Augustana students rush but don’t pledge – why?

Zach Blair

During rush season, the eight fraternities and six sororities on Augustana’s campus allow for students not yet involved in Greek life to experience the possibility of joining a group without the pressure to commit to one.

To start, each group hosts an “informal” meeting where potential new members are introduced to those that represent a specific fraternity or sorority. Then come formals when people are more interested in those groups. Many students participate in these events without joining a group afterwards. 

That next step would be pledging, the final step between one’s first introduction and their actual activation and admittance into the group of their choosing. The thing is, not a lot of students make it this far. Why could that be?

“If I rushed and then didn’t pledge, it’d mostly be because of time management and commitment, because most of your week and weekend is devoted to pledging, and that’s a lot of time that you’re giving to something new and fresh,” Kritan Shrestha, first-year, said. “It’s a huge time commitment, and it’s really hard to keep up with academics while pledging.”

Academics and maintaining grades may be a valid reason for why one decides to rush but not pledge, but can that stand as the sole reason for not pledging? 

In pledging, you’re basically in the group you want, but not entirely – and it comes with a boatload of challenges and tribulations that may result in sacrificing time and energy.

Moreover, pledging comes with an abundance of responsibilities that one has toward their new group. Pledging constantly starts in the late evening, too, so it’s valid for pledges to feel pressured and stressed out, since they may have exams the following day or other rigorous schedules that need to be followed.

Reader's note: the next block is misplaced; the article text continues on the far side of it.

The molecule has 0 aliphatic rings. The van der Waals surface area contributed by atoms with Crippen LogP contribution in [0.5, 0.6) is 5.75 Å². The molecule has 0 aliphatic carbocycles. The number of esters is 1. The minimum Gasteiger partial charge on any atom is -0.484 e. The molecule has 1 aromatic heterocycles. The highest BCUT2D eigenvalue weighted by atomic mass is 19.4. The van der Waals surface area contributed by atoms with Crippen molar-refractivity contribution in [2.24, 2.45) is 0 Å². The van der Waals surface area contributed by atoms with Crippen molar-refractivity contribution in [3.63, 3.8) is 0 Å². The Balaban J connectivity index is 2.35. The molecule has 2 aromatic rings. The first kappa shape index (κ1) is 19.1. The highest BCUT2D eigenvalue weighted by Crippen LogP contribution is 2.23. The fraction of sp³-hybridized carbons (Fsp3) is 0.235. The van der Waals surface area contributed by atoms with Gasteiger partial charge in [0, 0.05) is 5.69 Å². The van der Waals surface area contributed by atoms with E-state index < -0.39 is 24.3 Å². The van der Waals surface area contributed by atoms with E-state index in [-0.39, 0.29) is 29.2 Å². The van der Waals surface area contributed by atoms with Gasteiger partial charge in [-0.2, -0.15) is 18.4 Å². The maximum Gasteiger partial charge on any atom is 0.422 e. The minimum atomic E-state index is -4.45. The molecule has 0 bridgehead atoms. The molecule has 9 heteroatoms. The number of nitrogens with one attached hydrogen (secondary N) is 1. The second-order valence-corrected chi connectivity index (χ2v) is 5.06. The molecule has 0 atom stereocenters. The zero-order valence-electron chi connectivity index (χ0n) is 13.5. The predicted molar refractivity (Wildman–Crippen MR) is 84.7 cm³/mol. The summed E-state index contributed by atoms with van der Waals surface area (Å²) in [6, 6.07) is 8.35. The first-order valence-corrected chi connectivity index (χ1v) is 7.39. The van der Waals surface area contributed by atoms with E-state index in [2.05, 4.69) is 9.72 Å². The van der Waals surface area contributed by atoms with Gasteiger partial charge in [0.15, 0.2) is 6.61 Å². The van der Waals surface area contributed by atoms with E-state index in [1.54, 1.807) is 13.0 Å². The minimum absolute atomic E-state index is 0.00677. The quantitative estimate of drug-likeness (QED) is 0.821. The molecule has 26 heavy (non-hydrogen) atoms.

It’s reasonable when the question of whether or not one thinks they should go to pledging activities comes up, for I see pledging as this additional, added weight that some people decide to place on their shoulders, and that can have a profound impact on one’s mental, even physical health. 

“With pledging, you have to take time out of your leisure time, the time reserved and needed for necessary relaxation. Doing that, you have to think that you could possibly screw up schoolwork, and you’re already stressed out and pledging just places more of a load on yourself. I think people who don’t pledge easily have more time for themselves,” Shrestha said. 

It’s not foolish or childish in the slightest to point the finger at time as the reasoning for one’s not wanting to pledge. Rushing required one weekend wherein students were shuttled around to see the different groups. But pledging, after all, is a commitment, so it’s not merely one weekend. Instead, it’s four weeks of intense engagement with the Greek group of one’s choosing. 

In that case, I think it’s totally reasonable for someone to participate in the rush process, and, just as well, it’s totally reasonable for someone to then not participate in pledging. Rushing presents a great opportunity to put oneself out there, socialize and meet new people.

“It depends on people. Some people like making friends, going out and partying every weekend, but some like to stay in,” Shrestha said. “But for some people, they already have their friends, so making connections through Greek life is something else entirely to them.”

That said, pledging demands may be even scarier than rushing as a whole. Plus, some students are already okay with their established friend groups, making it odd for some to fully go through with pledging because of what they already possess.